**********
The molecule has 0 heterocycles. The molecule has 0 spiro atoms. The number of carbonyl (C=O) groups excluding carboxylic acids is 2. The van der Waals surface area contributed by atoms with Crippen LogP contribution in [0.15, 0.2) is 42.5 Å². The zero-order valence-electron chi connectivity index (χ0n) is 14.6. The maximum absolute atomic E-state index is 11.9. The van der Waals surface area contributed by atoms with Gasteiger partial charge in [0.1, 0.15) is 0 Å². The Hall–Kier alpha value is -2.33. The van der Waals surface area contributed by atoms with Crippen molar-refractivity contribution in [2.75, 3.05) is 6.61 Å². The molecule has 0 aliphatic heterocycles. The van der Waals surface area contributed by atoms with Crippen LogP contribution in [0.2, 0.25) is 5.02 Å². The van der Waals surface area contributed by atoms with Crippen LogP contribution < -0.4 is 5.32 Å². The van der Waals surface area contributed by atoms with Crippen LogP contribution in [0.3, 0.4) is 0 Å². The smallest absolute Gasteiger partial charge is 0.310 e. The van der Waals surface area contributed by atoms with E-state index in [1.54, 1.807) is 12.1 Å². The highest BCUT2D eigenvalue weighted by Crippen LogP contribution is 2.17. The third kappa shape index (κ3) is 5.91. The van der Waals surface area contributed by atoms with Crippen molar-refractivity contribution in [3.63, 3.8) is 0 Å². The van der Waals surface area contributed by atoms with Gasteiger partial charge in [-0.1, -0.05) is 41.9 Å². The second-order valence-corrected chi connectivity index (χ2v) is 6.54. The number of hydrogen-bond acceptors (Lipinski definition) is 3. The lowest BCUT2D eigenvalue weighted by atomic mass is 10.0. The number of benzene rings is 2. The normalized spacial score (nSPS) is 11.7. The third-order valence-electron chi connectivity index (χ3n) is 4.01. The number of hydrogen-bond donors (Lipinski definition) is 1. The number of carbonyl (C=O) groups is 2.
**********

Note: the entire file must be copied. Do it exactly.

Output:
The molecule has 0 heterocycles. The molecule has 0 spiro atoms. The number of carbonyl (C=O) groups excluding carboxylic acids is 2. The van der Waals surface area contributed by atoms with Crippen LogP contribution in [0.15, 0.2) is 42.5 Å². The zero-order valence-electron chi connectivity index (χ0n) is 14.6. The maximum absolute atomic E-state index is 11.9. The van der Waals surface area contributed by atoms with Gasteiger partial charge in [0.1, 0.15) is 0 Å². The Hall–Kier alpha value is -2.33. The van der Waals surface area contributed by atoms with Crippen molar-refractivity contribution in [2.75, 3.05) is 6.61 Å². The molecule has 0 aliphatic heterocycles. The van der Waals surface area contributed by atoms with Crippen LogP contribution in [0.2, 0.25) is 5.02 Å². The van der Waals surface area contributed by atoms with Crippen LogP contribution < -0.4 is 5.32 Å². The van der Waals surface area contributed by atoms with Crippen LogP contribution in [0.3, 0.4) is 0 Å². The smallest absolute Gasteiger partial charge is 0.310 e. The van der Waals surface area contributed by atoms with E-state index in [1.54, 1.807) is 12.1 Å². The highest BCUT2D eigenvalue weighted by Crippen LogP contribution is 2.17. The third kappa shape index (κ3) is 5.91. The van der Waals surface area contributed by atoms with Crippen molar-refractivity contribution in [3.63, 3.8) is 0 Å². The van der Waals surface area contributed by atoms with Gasteiger partial charge in [-0.1, -0.05) is 41.9 Å². The second-order valence-corrected chi connectivity index (χ2v) is 6.54. The number of hydrogen-bond acceptors (Lipinski definition) is 3. The lowest BCUT2D eigenvalue weighted by atomic mass is 10.0. The number of benzene rings is 2. The normalized spacial score (nSPS) is 11.7. The third-order valence-electron chi connectivity index (χ3n) is 4.01. The number of hydrogen-bond donors (Lipinski definition) is 1. The number of carbonyl (C=O) groups is 2.